Stuart Turton’s debut novel, The 7½ Deaths of Evelyn Hardcastle, was one of my favorite reads of 2018, a compulsively readable and wildly original murder mystery, an homage to Agatha Christie, with a science fictional wrapper. Turton’s second novel, The Devil and the Dark Water (2020), is a highly twisty and eerie Sherlockian mystery, set in the seventeenth century on a large ship traveling from Batavia (now Jakarta, Indonesia) to Amsterdam. At first glance it’s not much at all like 7½ Deaths, except in the intricacy of the plot … and the way it mixes together different genres, and the vivid and complex characters who are far more than they first appear, and the insightful and subtle writing … well, perhaps his two books have more in common than I first thought.
The noble passengers who board the Saardam in Batavia in 1634 include Governor General Jan Haan, a ruthless leader who has been called back to Amsterdam to join the wealthy Dutch East India Company’s ruling body, the “Gentleman 17.” Haan’s entourage includes his deeply dissatisfied wife Sara Wessel, their bright young teenage daughter Lia, and Haan’s lovely and accomplished mistress Creesjie. Haan is also bringing along a manacled prisoner, a renowned and brilliant detective named Samuel Pipps, together with Pipps’ assistant and sometimes bodyguard Arent Hayes. Pipps is under sentence of death, to be carried out once they reach Amsterdam, though Pipps swears he has no idea why, and Haan isn’t saying. Haan is also packing a large, heavy box on the trip, holding something mysterious and extremely valuable, described only as the Folly.
Before the Saardam even sets sail, a shocking event occurs: a leper loudly warns the passengers and crew that the devil will also be sailing with them, and that the ship will never reach Amsterdam. When the leper perishes in flames and examination of the dying man discloses that his tongue was cut out, suspicion and fear begin to percolate and spread. Samuel Pipps is interested in solving this apparent murder, but since he’s locked in a tiny, foul cell on the ship, he’ll need the help of Arent to do it. Arent fears that he isn’t cut out for this work, but finds help from an unexpected person. They’re a rare source of light and good on a cursed ship where the crew is vicious, the passengers untrustworthy, and the devil “Old Tom” appears to hold sway.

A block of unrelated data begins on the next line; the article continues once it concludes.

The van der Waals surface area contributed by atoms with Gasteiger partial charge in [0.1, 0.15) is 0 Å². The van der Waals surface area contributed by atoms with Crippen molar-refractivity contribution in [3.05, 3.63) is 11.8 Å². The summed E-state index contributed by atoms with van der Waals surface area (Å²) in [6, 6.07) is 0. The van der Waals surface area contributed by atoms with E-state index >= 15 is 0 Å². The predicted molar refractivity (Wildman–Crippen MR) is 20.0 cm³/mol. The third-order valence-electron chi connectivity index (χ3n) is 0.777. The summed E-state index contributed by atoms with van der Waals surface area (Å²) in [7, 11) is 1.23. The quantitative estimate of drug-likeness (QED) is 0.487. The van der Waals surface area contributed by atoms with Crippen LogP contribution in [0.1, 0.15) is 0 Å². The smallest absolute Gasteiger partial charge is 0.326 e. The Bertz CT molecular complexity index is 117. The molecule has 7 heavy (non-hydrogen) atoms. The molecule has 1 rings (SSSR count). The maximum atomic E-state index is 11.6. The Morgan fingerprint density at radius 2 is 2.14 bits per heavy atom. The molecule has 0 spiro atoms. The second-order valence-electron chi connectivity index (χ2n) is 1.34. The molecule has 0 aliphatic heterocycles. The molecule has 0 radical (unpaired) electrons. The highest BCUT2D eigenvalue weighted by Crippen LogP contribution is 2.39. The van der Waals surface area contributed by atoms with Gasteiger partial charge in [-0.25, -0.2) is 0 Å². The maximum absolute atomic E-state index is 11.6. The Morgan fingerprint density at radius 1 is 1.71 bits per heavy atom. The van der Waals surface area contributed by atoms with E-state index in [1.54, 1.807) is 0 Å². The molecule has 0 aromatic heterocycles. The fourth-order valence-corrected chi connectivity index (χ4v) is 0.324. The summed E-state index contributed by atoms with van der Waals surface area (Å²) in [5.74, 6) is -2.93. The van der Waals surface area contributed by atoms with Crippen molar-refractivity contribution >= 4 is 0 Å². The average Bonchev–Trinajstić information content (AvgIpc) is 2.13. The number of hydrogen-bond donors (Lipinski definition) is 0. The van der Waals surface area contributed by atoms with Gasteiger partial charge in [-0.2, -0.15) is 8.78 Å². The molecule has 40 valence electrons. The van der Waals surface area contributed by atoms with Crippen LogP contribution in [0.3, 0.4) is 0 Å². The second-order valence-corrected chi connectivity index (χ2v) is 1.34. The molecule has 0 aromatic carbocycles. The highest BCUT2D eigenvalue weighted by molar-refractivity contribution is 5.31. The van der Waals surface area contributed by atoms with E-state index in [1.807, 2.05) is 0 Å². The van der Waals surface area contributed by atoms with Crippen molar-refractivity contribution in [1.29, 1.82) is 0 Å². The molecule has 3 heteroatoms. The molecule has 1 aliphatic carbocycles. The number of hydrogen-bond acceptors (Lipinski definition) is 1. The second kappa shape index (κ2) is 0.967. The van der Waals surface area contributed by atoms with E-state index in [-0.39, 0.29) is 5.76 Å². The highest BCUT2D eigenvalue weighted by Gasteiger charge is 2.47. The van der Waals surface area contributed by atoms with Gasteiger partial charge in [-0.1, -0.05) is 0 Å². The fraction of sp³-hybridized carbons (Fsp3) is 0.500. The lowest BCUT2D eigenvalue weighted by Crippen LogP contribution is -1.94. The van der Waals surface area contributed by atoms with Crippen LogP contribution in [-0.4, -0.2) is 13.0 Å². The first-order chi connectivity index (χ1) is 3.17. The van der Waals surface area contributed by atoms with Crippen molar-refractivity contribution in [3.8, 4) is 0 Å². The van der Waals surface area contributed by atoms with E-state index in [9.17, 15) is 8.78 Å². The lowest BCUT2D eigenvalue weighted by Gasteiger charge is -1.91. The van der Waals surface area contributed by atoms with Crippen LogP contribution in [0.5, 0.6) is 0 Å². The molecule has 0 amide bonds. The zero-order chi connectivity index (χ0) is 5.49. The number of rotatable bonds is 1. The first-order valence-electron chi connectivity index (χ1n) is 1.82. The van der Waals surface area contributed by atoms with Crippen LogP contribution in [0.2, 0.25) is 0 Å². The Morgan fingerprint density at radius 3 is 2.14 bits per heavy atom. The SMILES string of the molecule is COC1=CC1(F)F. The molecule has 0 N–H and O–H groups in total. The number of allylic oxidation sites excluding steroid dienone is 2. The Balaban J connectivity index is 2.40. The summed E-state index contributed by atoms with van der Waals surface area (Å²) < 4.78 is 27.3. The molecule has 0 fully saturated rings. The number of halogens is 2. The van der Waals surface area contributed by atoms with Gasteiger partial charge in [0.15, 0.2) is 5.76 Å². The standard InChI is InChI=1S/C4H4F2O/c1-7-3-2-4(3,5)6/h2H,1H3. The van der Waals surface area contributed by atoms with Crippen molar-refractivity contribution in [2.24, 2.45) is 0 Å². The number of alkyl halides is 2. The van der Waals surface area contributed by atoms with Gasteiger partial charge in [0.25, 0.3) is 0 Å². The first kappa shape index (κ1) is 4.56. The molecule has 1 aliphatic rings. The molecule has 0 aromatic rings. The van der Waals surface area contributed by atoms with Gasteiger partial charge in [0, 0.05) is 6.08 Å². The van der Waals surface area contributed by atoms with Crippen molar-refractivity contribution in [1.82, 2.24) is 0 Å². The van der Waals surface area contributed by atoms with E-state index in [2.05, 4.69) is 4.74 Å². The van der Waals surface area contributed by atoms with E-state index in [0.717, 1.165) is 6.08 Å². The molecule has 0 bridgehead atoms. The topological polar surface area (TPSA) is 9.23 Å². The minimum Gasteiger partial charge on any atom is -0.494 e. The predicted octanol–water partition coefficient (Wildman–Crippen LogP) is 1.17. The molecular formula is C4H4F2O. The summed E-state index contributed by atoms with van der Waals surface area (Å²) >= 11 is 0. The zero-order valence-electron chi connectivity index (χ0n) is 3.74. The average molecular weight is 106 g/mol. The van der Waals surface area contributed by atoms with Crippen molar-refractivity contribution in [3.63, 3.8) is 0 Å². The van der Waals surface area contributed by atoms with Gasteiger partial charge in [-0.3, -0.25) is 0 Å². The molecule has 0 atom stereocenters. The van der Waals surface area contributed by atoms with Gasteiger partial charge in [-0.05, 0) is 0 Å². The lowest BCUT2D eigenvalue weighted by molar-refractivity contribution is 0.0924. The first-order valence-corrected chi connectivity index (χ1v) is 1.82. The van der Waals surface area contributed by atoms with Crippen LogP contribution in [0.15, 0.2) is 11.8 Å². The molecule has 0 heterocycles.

For much of The Devil and the Dark Water, it’s unclear whether this is a supernatural fantasy or a secular whodunit, or both. Inexplicable events occur, Old Tom whispers enticingly to passengers to assist in his evil plans, and it’s easy for the characters and the reader to believe that something wicked and unworldly is at work.
But Turton takes his time weaving this story, pulling in characters’ backstories that both illuminate and mystify, and twining in social issue threads of inequality, sexism, and capitalistic greed.
The rich mistakenly believed their wealth was a servant, delivering them whatever they wanted.
They were wrong.
Wealth was their master, and it was the only voice they heeded. Friendships were sacrificed at its behest, principles trampled to protect it. No matter how much they had, it was never enough. They went mad chasing more until they sat lonely atop their hoard, despised and afraid.
The pacing bogs down at times with all the details and complexities, but Turton’s skillful writing pulls the reader into this tale. He gives clever nods to Sherlock Holmes and Watson, Treasure Island, and many other tropes of various genres, while breathing fresh life into them. With all the horror, greed, vengefulness and general darkness that haunts the ship and the people aboard it, they — and we — can still find reasons to hope for something better. It’s a marvelous story.